Our previews of the new civil cases granted review at the end of the Illinois Supreme Court’s November term continue with The Board of Education of Peoria School District No. 150 v. The Peoria Federation of Support Staff, Security/Policemen’s Benevolent and Protective Association No. 114 [pdf]. Board of Education poses two questions: the constitutionality of a recent amendment to the Illinois Public Labor Relations Act relating to certain public employees’ right to strike, and the identity of the proper state administrative board to take jurisdiction over an unfair labor practice claim.

According to the complaint, the plaintiff is the only school district in Illinois which employs its own security officers (as opposed to securing its schools by coordinating with local police departments). The plaintiff’s officers have been represented by various iterations of a union since 1989. When the latest union contract expired in mid-2010, two disputes arose: one fight over the timing of the negotiations, and another over what state law governed the parties’ discussions.

The Public Labor Relations Act regulates labor relations between most public-sector employees and their employers. School districts and their employees are specifically excluded from the coverage of the Act – they fall, as a general matter, under the Educational Labor Relations Act. But by virtue of a 2010 amendment to the Public Labor Relations Act, “a school district in the employment of peace officers in its own police department in existence on the effective date of this amendatory Act of the 96th General Assembly” is brought back within the coverage of the Act.

Note two things about the language of this “exception to the exception” : first, it only affects the plaintiff in Board of Education – the only school district in the state which employs its own security officers. And second, as written it can never affect anyone else – the class is closed on the effective date of the 2010 amendment. This potentially matters a great deal, since public employees who are subject to the Public Labor Relations Act and are employed as security personnel, peace officers, or firefighters are prohibited from striking – they are required to accept interest arbitration instead.   Employees subject to the Educational Labor Relations Act are, as a general matter, allowed to strike.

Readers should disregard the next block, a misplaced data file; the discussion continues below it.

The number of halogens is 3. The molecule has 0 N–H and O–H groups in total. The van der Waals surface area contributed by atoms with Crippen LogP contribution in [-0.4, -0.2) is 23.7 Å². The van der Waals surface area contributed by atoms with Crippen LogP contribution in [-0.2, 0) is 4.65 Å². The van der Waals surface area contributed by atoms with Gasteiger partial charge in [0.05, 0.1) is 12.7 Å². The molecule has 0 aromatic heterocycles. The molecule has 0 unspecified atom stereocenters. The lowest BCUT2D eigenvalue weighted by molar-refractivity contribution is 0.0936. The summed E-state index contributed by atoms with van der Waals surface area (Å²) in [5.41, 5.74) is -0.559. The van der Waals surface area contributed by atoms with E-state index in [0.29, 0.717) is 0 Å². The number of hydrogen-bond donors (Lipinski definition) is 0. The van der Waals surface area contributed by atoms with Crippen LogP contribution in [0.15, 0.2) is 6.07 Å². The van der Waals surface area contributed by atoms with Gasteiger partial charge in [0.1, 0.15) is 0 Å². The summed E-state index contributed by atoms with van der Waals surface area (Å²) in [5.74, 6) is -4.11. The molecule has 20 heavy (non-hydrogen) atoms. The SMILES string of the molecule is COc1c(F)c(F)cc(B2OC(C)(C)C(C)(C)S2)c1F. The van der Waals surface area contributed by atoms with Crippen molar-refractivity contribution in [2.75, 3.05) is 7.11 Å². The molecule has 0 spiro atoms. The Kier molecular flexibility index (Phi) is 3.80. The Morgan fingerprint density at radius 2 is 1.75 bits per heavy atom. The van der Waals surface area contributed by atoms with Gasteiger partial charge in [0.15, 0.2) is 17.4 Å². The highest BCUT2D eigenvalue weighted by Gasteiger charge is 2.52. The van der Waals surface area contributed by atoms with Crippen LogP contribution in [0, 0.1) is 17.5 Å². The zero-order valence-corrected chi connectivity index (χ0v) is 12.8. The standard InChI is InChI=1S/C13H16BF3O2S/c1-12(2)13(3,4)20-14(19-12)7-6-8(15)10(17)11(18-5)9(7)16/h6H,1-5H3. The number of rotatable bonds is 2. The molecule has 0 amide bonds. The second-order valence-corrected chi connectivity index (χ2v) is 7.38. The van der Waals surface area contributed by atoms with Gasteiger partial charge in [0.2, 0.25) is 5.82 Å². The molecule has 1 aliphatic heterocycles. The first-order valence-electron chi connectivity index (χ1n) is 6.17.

The plaintiff filed a two-count complaint, seeking (1) a declaration that the 2010 amendment to the Public Labor Relations Act was unconstitutional special legislation; and (2) that its negotiations with its security officers were governed by the Education Labor Relations Act, rather than the Public Labor Relations Act. The Circuit Court dismissed the complaint for failure to state a claim, but the Appellate Court reversed.

The Illinois Constitution prohibits “special legislation” – meaning statutes which discriminate in favor of a select group on an arbitrary basis. The distinction made by the Public Labor Relations Act between security officers employed by schools and those employed by others wasn’t the problem, the Appellate Court held. The problem was the language of the statute closing the class as of the effective date of the statute. Absent that clause, the distinction might have a rational basis: for example, ensuring that police officers, no matter who employed them, could not strike. But a statutory provision which applied to only one school district and could never apply to anyone else had no apparent rational basis, in the Court’s view. Therefore, the plaintiff’s constitutional challenge to the Public Labor Relations Act was sufficiently viable to go forward.

With respect to the plaintiff’s second claim, seeking a declaration as to whether its dispute fell under the jurisdiction of the state board administering the Education Labor Relations Act or the separate board administering the Public Labor Relations Act, the state boards argued that the plaintiff’s claim failed for failure to exhaust administrative remedies. The Appellate Court rejected the argument, concluding that the plaintiff’s claim was analogous to a challenge to the board’s jurisdiction, and thus exempt from the exhaustion requirement.

We expect the Supreme Court to decide Board of Education within four to six months.